Credant Technologies announced the results of their survey of top airports in the United States.
In the last year, travelers left behind 8,016 mobile devices at seven of the largest airports in the country, including: Chicago O’Hare, Denver International, San Francisco International, Charlotte Douglas, Miami International, Orlando International and Minneapolis/St. Paul. Of the seven airports surveyed, only one reported that they transfer their mobile devices over to the authorities.
Credant’s research found that the following types of devices were left behind:
- Smartphones and tablets: 3,444 (43.0%)
- Laptops: 3,576 (44.6%)
- USB drives: 996 (12.4%)
Interestingly, in February 2012, Javelin Research, found that 62 percent of smartphone users do not employ a password on their device, opening up the risk of a serious data breach – which can cause embarrassing headlines and massive fines.
The consequences of leaving behind these devices is difficult to quantify, but people traveling for business or pleasure are likely to access their company’s corporate network, favorite website or online merchant, resulting in sensitive information residing on endpoint devices. If unauthorized individuals can obtain one or more of the devices left behind at an airport, and the device is not encrypted, the consequences could be severe.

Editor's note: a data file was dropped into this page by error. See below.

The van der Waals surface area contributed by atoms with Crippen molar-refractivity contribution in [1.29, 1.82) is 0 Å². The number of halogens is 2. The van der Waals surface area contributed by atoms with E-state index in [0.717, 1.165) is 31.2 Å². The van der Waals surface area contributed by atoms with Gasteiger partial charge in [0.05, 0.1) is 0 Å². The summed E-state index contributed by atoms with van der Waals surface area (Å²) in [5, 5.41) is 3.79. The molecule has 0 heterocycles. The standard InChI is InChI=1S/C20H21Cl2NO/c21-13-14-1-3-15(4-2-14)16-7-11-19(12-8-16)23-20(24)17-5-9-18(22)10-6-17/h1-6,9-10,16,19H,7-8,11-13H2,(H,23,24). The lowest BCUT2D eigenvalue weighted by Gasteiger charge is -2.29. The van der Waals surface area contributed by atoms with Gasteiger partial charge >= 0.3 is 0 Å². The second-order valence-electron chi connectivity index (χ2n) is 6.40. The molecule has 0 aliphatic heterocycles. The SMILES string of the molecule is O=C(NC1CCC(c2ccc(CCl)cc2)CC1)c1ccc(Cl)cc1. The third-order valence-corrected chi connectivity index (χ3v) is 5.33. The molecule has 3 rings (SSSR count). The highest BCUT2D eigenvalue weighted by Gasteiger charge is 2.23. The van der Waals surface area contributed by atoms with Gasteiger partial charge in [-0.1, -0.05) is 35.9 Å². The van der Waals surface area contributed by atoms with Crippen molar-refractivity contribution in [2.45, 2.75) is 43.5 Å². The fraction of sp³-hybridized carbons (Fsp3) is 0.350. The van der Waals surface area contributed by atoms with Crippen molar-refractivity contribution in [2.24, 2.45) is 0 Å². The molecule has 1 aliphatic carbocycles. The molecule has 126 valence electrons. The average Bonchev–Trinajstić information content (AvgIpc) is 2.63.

“These research findings are a wake-up call for CSOs and security managers across all enterprise organizations and SMBs,” said Bob Heard, founder and CEO of Credant Technologies. “With widespread BYOD adoption, companies must be vigilant in securing data wherever it resides. Be it a USB drive, a laptop, a tablet or a smartphone, unsecured data puts companies at risk – making it critical to encrypt data both at rest and in motion.”
Other notable research points:
- Five of seven airports responded that the most common place mobile devices are left behind is at the Transportation Security Administration’s (TSA) checkpoints.
- Two of seven answered that they found most missing devices in restrooms.
- Six of seven airports replied that their mobile devices were donated to charity or transferred to another location.
- Only one airport indicated they brought their missing devices to the authorities or to police.
- Airports also responded that some of the more interesting items left behind this year included tires and microwave ovens.